Facebook will begin to remove misleading and seditious posts that could trigger violent attacks, as the social network said on Wednesday because of its reaction to sectarian conflict is criticized countries such as Myanmar and Sri Lanka
Facebook said that a new policy will cover misinformation shared on the platform to encourage or reinforce violence. The policy applies to written posts and manipulated images. Civil society groups and threat inspectors are among the partners that Facebook said they will help the company highlight arson and verify its potential impact. Facebook said that its local and international partners must verify that the information they share is false, and show that the material could contribute to the threat of violence. Once the threat is confirmed, Facebook said it will remove the content and reduce similar items.
The announcement came as Chief Executive Mark Zuckerberg attempted to clarify the recent remarks in which he said that people holding the Denying the Holocaust can do so in good faith, so an interview with Recode. Zuckerberg later said, "Personally, I find the denial of the Holocaust profoundly offensive, and I had no intention of defending the intent of people who denied it."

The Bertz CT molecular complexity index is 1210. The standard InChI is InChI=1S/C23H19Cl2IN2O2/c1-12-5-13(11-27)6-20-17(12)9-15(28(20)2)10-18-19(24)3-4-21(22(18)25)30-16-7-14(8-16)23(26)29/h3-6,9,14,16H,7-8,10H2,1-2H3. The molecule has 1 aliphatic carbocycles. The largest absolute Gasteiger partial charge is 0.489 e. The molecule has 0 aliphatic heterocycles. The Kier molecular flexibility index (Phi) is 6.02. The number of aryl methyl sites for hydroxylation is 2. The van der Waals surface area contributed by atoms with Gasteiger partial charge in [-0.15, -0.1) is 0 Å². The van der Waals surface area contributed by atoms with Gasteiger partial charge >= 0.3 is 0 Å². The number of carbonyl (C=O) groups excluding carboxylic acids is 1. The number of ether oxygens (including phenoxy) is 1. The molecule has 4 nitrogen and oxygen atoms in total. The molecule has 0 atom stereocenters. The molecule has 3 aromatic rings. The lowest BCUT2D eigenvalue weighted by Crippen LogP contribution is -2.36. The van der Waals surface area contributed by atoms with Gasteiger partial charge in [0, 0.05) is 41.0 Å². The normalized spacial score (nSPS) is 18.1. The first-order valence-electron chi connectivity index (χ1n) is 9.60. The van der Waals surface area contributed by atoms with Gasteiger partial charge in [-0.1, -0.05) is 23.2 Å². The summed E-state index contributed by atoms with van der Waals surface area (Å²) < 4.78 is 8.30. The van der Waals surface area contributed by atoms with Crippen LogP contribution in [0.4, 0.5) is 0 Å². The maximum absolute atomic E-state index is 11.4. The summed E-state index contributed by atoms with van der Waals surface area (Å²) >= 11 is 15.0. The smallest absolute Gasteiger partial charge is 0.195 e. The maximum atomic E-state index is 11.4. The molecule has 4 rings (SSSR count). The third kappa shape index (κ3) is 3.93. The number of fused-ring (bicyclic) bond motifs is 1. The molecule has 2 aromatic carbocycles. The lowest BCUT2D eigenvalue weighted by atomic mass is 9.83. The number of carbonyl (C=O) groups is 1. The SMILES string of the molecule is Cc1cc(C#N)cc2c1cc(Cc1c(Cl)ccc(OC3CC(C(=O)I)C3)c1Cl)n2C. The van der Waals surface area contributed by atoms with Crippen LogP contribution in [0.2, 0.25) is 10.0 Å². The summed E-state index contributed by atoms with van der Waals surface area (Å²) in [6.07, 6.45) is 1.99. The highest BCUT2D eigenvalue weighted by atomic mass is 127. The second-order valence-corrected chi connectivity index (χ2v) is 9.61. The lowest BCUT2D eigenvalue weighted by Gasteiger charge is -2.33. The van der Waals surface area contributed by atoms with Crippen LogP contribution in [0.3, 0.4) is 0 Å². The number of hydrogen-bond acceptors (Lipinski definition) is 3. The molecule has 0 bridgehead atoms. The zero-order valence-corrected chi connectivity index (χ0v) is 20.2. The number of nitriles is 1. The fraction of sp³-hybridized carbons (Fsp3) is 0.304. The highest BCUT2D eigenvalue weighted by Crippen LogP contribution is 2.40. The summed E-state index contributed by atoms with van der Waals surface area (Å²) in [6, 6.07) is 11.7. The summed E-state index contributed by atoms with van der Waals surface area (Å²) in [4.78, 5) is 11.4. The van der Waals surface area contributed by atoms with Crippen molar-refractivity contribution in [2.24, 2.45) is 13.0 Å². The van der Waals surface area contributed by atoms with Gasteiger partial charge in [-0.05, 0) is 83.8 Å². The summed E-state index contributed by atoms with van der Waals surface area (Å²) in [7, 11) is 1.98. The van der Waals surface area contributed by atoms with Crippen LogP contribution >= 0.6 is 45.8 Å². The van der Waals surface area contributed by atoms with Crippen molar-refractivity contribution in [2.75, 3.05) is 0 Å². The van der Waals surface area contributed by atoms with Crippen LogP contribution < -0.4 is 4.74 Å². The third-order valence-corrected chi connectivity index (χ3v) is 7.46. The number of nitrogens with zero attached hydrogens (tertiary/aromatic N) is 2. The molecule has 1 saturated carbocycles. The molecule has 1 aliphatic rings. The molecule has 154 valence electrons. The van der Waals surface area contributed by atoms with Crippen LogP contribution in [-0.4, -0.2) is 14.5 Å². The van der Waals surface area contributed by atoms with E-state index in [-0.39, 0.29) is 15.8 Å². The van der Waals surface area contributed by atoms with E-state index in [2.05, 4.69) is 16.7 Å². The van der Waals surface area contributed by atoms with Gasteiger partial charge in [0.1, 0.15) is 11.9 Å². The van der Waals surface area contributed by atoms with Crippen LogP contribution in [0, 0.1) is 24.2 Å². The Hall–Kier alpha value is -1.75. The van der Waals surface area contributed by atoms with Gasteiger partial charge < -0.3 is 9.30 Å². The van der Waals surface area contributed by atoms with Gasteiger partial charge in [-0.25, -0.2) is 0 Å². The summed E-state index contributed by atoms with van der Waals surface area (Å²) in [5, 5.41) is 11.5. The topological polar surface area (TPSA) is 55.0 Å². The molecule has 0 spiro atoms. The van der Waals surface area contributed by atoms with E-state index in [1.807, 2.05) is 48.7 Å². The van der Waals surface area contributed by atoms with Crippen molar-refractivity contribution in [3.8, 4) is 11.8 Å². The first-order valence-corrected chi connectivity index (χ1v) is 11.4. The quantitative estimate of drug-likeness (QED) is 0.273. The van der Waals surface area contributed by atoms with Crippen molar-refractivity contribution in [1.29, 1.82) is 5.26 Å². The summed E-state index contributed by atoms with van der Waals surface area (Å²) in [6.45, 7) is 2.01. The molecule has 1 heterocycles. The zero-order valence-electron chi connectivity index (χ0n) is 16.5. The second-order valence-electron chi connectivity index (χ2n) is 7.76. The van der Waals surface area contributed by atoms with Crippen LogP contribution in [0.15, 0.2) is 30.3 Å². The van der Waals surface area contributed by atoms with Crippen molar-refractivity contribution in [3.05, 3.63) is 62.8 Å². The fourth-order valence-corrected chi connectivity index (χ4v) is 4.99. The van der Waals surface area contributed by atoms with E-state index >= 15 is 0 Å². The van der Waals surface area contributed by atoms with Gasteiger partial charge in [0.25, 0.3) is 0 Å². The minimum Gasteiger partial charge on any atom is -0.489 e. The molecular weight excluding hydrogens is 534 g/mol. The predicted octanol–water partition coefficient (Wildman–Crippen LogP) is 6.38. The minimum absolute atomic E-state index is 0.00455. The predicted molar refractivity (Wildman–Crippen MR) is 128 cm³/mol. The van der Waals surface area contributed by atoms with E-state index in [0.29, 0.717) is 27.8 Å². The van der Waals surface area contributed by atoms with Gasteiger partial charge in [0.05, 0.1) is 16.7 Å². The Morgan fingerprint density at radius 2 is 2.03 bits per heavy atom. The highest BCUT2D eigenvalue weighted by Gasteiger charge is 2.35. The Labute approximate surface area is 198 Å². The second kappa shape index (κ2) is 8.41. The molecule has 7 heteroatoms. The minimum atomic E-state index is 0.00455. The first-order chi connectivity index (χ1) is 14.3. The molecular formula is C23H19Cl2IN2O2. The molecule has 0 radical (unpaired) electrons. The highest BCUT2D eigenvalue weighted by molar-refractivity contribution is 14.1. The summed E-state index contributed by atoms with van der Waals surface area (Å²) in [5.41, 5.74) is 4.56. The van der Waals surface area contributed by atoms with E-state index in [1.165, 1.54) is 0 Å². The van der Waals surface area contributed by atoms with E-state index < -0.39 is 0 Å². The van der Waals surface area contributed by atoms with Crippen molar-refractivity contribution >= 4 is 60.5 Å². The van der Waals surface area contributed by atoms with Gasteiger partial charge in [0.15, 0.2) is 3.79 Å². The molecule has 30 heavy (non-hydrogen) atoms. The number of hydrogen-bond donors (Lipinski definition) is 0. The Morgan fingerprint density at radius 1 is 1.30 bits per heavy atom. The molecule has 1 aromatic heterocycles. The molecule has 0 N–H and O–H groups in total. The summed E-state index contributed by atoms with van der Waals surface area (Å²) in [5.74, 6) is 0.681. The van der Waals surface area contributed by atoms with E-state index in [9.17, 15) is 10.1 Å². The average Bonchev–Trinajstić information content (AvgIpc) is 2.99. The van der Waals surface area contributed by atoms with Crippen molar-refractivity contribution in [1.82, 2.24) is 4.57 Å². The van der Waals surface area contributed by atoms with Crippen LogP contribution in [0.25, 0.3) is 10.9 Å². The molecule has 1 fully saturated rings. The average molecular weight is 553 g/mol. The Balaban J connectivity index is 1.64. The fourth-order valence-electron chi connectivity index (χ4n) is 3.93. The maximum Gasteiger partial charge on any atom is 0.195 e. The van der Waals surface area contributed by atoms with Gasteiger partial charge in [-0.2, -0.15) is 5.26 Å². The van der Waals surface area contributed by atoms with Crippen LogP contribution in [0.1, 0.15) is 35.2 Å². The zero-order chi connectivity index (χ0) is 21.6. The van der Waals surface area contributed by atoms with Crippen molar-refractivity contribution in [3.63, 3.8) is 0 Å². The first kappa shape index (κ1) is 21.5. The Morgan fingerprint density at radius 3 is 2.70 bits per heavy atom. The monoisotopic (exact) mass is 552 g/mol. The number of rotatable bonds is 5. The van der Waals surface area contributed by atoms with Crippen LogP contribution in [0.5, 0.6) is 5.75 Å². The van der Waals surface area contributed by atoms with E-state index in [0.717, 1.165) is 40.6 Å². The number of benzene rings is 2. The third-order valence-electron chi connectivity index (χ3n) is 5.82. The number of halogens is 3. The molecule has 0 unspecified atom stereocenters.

Zuckerberg said in an interview with Recode that Facebook sees a significant difference between false information and the kind of false information that can lead to physical harm While Facebook will not ban Infowars, a prominent right-wing extremist known for spreading conspiracy theories , the social network will dismantle items that may lead to violence, Zuckerberg said. He referred to the countries of Myanmar and Sri Lanka, where, according to the United Nations and government officials, social media could have contributed to deadly sectarian conflicts.
"Reducing the spread of misinformation, rather than eliminating it directly, is the right balance between freedom of expression and a secure and authentic community," said Facebook in a statement on Wednesday. The company added that changing the policy would not allow me to remove items that contribute to physical damage.
The new policy was first enacted last month in Sri Lanka, the company said. Facebook removed content that falsely claimed that Muslims poisoned food given to Buddhists. Similar posts had recently contributed to the violence in the country. Government officials there were so worried about the seditious places that Sri Lanka temporarily banned Facebook earlier this year to stem sectarian violence.
Facebook said the political change will be introduced in the coming months.